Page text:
Online Program

Obstacles in harm reduction implementation: Lessons from founding the Orange County Needle Exchange Program

Monday, November 2, 2015 : 10:50 a.m. - 11:10 a.m.

Kyle Barbour, MD candidate, School of Medicine, UC Irvine, Newport Beach, CA
Miriam McQuade, MD candidate, School of Medicine, UC Irvine, Irvine, CA
Jemma Alarcon, MD candidate, School of Medicine, UC Irvine, Irvine, CA
Ivy Ewald, MD candidate, School of Medicine, UC Irvine, Newport Beach, CA
Brandon Brown, PhD, MPH, UC Irvine Program in Public Health, Department of Population Health & Disease Prevention, University of California Irvine, Irvine, CA
Issue: Public health researchers have repeatedly shown needle exchange programs (NEPs) to be effective, cost-efficient tools to combat HIV and hepatitis C while connecting injection drug users (IDUs) to resources. However, despite decades of evidence, the United States has a national ban on federal funding for NEPs, harm reduction programs are illegal in many states, and local opposition can prevent the implementation of programs even where they are legal. Overcoming these obstacles can be easier with an understanding of alternative legal, research, and community organization approaches.

Description: The Orange County Needle Exchange Program is a volunteer-run, student-organized, consensus-driven needle exchange implemented in Orange County, a conservative region of California. Our program has overcome substantial local opposition to harm reduction efforts and limited funding through working with state public health, building a diverse, strong community coalition, support from other NEPs and similar non-profits, and operating in an open format.

Lessons learned: Off-the-beaten track options sometimes exist to allow NEP implementation. Legal options exist in some states for non-local authorities to approve programs. Incorporating IDUs into the leadership of programs can build respect and sustainability when organizers are not from the local community and ensures programs serve actual IDU needs. Establishing a broad coalition of community support, both local and regional, helps overcome hurdles and rally support. NEPs should understand potential law enforcement objections, zoning regulations, land use or other permit regulations, and other methods used to delay or prevent program implementation.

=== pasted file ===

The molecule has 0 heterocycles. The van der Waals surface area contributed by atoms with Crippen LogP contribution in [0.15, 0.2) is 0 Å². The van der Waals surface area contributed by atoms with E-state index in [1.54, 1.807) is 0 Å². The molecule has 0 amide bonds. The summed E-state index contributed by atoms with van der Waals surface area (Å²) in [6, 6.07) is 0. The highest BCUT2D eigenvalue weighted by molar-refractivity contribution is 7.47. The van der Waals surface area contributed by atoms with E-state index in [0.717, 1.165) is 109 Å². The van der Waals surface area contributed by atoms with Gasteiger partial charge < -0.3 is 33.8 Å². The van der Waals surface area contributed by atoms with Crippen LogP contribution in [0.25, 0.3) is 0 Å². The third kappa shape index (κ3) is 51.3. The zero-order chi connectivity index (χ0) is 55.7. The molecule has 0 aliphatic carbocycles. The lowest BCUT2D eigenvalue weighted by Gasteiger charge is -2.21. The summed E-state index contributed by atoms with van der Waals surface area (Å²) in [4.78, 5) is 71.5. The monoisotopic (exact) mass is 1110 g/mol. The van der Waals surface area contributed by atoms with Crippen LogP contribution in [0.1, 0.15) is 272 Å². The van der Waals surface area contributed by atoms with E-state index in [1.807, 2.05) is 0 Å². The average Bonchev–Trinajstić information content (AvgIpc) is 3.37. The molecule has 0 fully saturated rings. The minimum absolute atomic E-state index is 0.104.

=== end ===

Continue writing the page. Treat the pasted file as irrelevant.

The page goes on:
Recommendations: Programs in some regions can face local opposition, but this can be bridged. Other needle exchanges and harm reduction experts are crucial sources of advice and support, as are IDUs themselves. Understanding alternatives to standard implementation via local public health agencies can make it possible to implement programs where it would otherwise be impossible.

Learning Areas:

Advocacy for health and health education
Assessment of individual and community needs for health education
Implementation of health education strategies, interventions and programs
Planning of health education strategies, interventions, and programs
Program planning
Protection of the public in relation to communicable diseases including prevention or control

Learning Objectives:
Identify major objectives for new harm reduction programs and methods to achieve them. Discuss options for overcoming obstacles faced in regions with political opposition to syringe access.

Keyword(s): Activism, Drug Abuse Prevention and Safety

Presenting author's disclosure statement:

Qualified on the content I am responsible for because: I am one of the four founders of the Orange County Needle Exchange Program, the lead researcher on its research arm, and the primary contact for the program with state and county public health agencies.
Any relevant financial relationships? No

I agree to comply with the American Public Health Association Conflict of Interest and Commercial Support Guidelines, and to disclose to the participants any off-label or experimental uses of a commercial product or service discussed in my presentation.